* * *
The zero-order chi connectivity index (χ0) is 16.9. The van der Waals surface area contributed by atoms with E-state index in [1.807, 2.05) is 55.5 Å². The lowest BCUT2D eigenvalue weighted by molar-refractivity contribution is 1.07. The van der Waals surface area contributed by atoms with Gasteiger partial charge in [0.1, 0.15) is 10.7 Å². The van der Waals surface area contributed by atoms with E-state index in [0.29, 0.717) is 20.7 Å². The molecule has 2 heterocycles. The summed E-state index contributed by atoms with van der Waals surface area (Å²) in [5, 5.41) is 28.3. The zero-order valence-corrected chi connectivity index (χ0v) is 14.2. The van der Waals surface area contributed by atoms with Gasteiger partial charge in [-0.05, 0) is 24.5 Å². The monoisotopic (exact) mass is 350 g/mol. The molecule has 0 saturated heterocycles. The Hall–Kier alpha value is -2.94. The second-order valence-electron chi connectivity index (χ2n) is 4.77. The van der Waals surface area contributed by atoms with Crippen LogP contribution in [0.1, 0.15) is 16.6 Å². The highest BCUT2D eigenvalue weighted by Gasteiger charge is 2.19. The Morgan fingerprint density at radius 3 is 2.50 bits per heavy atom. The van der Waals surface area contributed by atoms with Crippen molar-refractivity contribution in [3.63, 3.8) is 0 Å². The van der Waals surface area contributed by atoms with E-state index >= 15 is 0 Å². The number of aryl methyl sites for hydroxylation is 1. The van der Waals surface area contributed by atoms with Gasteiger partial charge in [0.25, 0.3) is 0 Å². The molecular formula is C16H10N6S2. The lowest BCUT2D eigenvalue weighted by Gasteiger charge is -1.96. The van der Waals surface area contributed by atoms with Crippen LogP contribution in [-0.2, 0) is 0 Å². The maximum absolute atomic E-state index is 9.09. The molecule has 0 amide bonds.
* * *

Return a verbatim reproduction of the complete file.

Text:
The zero-order chi connectivity index (χ0) is 16.9. The van der Waals surface area contributed by atoms with E-state index in [1.807, 2.05) is 55.5 Å². The lowest BCUT2D eigenvalue weighted by molar-refractivity contribution is 1.07. The van der Waals surface area contributed by atoms with Gasteiger partial charge in [0.1, 0.15) is 10.7 Å². The van der Waals surface area contributed by atoms with E-state index in [0.29, 0.717) is 20.7 Å². The molecule has 2 heterocycles. The summed E-state index contributed by atoms with van der Waals surface area (Å²) in [5, 5.41) is 28.3. The zero-order valence-corrected chi connectivity index (χ0v) is 14.2. The van der Waals surface area contributed by atoms with Gasteiger partial charge in [-0.05, 0) is 24.5 Å². The monoisotopic (exact) mass is 350 g/mol. The molecule has 0 saturated heterocycles. The Hall–Kier alpha value is -2.94. The second-order valence-electron chi connectivity index (χ2n) is 4.77. The van der Waals surface area contributed by atoms with Crippen LogP contribution in [0.1, 0.15) is 16.6 Å². The highest BCUT2D eigenvalue weighted by Gasteiger charge is 2.19. The Morgan fingerprint density at radius 3 is 2.50 bits per heavy atom. The van der Waals surface area contributed by atoms with Crippen molar-refractivity contribution in [3.63, 3.8) is 0 Å². The van der Waals surface area contributed by atoms with E-state index >= 15 is 0 Å². The number of aryl methyl sites for hydroxylation is 1. The van der Waals surface area contributed by atoms with Gasteiger partial charge in [0.25, 0.3) is 0 Å². The molecular formula is C16H10N6S2. The lowest BCUT2D eigenvalue weighted by Gasteiger charge is -1.96. The van der Waals surface area contributed by atoms with Crippen LogP contribution in [-0.2, 0) is 0 Å². The maximum absolute atomic E-state index is 9.09. The molecule has 0 amide bonds.